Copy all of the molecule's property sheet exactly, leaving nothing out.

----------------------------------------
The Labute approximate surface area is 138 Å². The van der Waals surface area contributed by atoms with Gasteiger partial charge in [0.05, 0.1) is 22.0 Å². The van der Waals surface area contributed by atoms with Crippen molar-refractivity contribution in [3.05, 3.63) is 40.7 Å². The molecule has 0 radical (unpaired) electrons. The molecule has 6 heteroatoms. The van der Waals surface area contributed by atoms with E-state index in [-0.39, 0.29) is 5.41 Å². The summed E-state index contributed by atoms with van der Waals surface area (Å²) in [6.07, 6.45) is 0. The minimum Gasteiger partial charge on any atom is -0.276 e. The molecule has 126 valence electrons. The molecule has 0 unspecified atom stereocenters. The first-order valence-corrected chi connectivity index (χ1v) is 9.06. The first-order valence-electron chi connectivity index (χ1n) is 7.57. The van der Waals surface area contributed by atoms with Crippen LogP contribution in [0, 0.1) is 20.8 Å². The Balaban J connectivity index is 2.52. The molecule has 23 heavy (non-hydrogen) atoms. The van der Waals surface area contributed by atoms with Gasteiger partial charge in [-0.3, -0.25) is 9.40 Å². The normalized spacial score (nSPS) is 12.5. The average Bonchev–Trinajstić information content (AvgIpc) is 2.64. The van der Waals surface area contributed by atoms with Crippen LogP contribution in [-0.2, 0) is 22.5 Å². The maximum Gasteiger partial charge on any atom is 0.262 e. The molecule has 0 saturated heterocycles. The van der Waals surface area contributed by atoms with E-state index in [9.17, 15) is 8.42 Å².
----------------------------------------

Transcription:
The Labute approximate surface area is 138 Å². The van der Waals surface area contributed by atoms with Gasteiger partial charge in [0.05, 0.1) is 22.0 Å². The van der Waals surface area contributed by atoms with Crippen molar-refractivity contribution in [3.05, 3.63) is 40.7 Å². The molecule has 0 radical (unpaired) electrons. The molecule has 6 heteroatoms. The van der Waals surface area contributed by atoms with E-state index in [-0.39, 0.29) is 5.41 Å². The summed E-state index contributed by atoms with van der Waals surface area (Å²) in [6.07, 6.45) is 0. The minimum Gasteiger partial charge on any atom is -0.276 e. The molecule has 126 valence electrons. The molecule has 0 unspecified atom stereocenters. The first-order valence-corrected chi connectivity index (χ1v) is 9.06. The first-order valence-electron chi connectivity index (χ1n) is 7.57. The van der Waals surface area contributed by atoms with Crippen LogP contribution in [0, 0.1) is 20.8 Å². The Balaban J connectivity index is 2.52. The molecule has 23 heavy (non-hydrogen) atoms. The van der Waals surface area contributed by atoms with Gasteiger partial charge in [-0.3, -0.25) is 9.40 Å². The normalized spacial score (nSPS) is 12.5. The average Bonchev–Trinajstić information content (AvgIpc) is 2.64. The van der Waals surface area contributed by atoms with Crippen LogP contribution in [-0.2, 0) is 22.5 Å². The maximum Gasteiger partial charge on any atom is 0.262 e. The molecule has 0 saturated heterocycles. The van der Waals surface area contributed by atoms with E-state index in [9.17, 15) is 8.42 Å².